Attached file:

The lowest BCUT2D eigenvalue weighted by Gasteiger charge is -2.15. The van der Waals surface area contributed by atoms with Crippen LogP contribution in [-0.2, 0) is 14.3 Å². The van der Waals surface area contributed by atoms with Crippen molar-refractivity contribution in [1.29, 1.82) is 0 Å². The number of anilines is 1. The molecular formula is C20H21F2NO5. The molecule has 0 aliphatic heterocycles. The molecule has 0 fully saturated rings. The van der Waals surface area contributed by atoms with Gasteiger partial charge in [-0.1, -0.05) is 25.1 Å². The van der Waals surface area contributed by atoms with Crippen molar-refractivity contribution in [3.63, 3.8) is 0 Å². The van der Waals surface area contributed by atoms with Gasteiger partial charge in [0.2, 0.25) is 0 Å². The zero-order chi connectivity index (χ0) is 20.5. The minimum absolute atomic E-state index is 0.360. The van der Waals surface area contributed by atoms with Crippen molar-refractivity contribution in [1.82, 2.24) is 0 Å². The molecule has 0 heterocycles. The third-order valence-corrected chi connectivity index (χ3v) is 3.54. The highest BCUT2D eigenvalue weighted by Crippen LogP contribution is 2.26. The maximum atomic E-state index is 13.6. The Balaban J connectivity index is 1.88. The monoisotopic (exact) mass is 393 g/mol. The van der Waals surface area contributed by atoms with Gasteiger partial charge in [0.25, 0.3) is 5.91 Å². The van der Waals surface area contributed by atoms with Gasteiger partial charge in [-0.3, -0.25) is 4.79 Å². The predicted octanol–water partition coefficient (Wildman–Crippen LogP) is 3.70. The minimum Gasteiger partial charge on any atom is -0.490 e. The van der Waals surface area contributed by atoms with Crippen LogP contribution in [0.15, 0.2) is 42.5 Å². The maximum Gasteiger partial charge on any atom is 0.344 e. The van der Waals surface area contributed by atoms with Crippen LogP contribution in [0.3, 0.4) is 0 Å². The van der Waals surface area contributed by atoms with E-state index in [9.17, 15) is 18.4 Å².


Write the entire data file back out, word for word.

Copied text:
The lowest BCUT2D eigenvalue weighted by Gasteiger charge is -2.15. The van der Waals surface area contributed by atoms with Crippen LogP contribution in [-0.2, 0) is 14.3 Å². The van der Waals surface area contributed by atoms with Crippen molar-refractivity contribution in [1.29, 1.82) is 0 Å². The number of anilines is 1. The molecular formula is C20H21F2NO5. The molecule has 0 aliphatic heterocycles. The molecule has 0 fully saturated rings. The van der Waals surface area contributed by atoms with Gasteiger partial charge in [-0.1, -0.05) is 25.1 Å². The van der Waals surface area contributed by atoms with Crippen molar-refractivity contribution in [3.63, 3.8) is 0 Å². The van der Waals surface area contributed by atoms with Gasteiger partial charge in [0.2, 0.25) is 0 Å². The zero-order chi connectivity index (χ0) is 20.5. The minimum absolute atomic E-state index is 0.360. The van der Waals surface area contributed by atoms with Crippen molar-refractivity contribution in [1.82, 2.24) is 0 Å². The molecule has 0 heterocycles. The third-order valence-corrected chi connectivity index (χ3v) is 3.54. The highest BCUT2D eigenvalue weighted by Crippen LogP contribution is 2.26. The maximum atomic E-state index is 13.6. The Balaban J connectivity index is 1.88. The monoisotopic (exact) mass is 393 g/mol. The van der Waals surface area contributed by atoms with Gasteiger partial charge in [0.25, 0.3) is 5.91 Å². The van der Waals surface area contributed by atoms with Gasteiger partial charge in [-0.3, -0.25) is 4.79 Å². The predicted octanol–water partition coefficient (Wildman–Crippen LogP) is 3.70. The minimum Gasteiger partial charge on any atom is -0.490 e. The van der Waals surface area contributed by atoms with Crippen LogP contribution in [0.15, 0.2) is 42.5 Å². The maximum Gasteiger partial charge on any atom is 0.344 e. The van der Waals surface area contributed by atoms with Crippen LogP contribution in [0.3, 0.4) is 0 Å². The van der Waals surface area contributed by atoms with E-state index in [9.17, 15) is 18.4 Å².